I’m always seeking places to write. Never at home—laundry piles, dishes in the sink, MOM emblazoned on my forehead. Although problematic, coffeehouses and libraries are a mainstay. Inevitably, I’ll be thick into my work when someone I know will come up behind me, “Hey, hi! What’cha doin’?” Depending on a combination of fluctuating circumstances—a scale that includes politeness, how the writing is coming, and how well I know the person—my reaction will be to glare until I’m left alone, drop everything and chat, or, more likely, a response somewhere in between the continuum of these two extremes.
For a while, I used a private conference room at my local library, partitioned like an office. The conference room’s intended purpose was for gatherings—conferences—and I was politely asked to stop, even when it wasn’t signed out, and just sat there, vacant, begging to be used. Apparently, the various voices in my head do not constitute a group.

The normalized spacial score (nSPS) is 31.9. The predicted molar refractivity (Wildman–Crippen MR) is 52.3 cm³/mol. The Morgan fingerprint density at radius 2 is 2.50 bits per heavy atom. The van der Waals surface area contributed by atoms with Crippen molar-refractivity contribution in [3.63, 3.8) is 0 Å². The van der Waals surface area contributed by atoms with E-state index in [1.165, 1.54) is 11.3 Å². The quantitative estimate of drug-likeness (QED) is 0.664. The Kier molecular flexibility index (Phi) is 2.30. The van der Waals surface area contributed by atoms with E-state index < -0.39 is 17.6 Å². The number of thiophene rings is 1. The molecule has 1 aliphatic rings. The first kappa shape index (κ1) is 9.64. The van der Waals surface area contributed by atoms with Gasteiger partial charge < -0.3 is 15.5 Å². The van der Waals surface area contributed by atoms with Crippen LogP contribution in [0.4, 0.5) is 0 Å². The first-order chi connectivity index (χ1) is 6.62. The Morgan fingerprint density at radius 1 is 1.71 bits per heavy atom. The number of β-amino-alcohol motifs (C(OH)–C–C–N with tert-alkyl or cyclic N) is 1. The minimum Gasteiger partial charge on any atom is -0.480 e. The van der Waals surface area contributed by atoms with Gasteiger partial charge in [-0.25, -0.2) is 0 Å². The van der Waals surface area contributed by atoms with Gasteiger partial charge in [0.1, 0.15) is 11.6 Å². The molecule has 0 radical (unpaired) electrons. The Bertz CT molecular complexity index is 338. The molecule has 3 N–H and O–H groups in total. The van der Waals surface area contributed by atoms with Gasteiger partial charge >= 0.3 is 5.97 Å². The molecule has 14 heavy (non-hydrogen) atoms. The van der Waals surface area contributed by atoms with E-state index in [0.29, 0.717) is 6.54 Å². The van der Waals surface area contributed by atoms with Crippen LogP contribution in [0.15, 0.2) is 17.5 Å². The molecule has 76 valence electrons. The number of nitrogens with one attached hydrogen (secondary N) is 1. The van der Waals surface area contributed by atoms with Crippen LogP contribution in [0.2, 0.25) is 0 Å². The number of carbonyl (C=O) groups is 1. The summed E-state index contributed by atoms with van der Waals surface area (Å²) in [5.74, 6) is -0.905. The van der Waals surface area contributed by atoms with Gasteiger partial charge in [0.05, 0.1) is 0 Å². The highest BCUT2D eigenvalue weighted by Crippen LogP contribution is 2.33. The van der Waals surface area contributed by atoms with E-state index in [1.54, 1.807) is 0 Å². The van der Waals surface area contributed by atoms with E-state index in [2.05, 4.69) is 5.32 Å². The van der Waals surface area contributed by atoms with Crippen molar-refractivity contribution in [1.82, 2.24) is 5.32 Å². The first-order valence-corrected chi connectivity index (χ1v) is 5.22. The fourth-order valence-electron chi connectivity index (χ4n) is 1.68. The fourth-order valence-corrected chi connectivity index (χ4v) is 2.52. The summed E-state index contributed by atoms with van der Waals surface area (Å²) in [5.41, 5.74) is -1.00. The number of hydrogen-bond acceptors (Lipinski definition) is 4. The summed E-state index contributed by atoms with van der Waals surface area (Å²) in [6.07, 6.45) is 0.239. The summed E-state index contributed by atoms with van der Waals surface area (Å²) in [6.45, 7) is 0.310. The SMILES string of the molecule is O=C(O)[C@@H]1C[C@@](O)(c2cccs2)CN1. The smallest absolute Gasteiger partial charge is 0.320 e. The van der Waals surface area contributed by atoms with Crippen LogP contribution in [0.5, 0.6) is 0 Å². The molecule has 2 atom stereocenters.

I’m a nervous writer. I drink coffee and subsequently get thirsty and drink water. I chew gum—packs and packs, studding the wastebasket with my spit-out wads. I read my work out loud, again and again (I imagine one might hear a light mumble coming from my direction). There are frequent trips to the bathroom (coffee and water). I have to haul my writing materials—computer, notebooks, etc.—with me, so that they won’t get stolen. Or else I take on the Bathroom Sprint—going as fast as I can, returning in a light sweat.
- Victoria Patterson, The Millions
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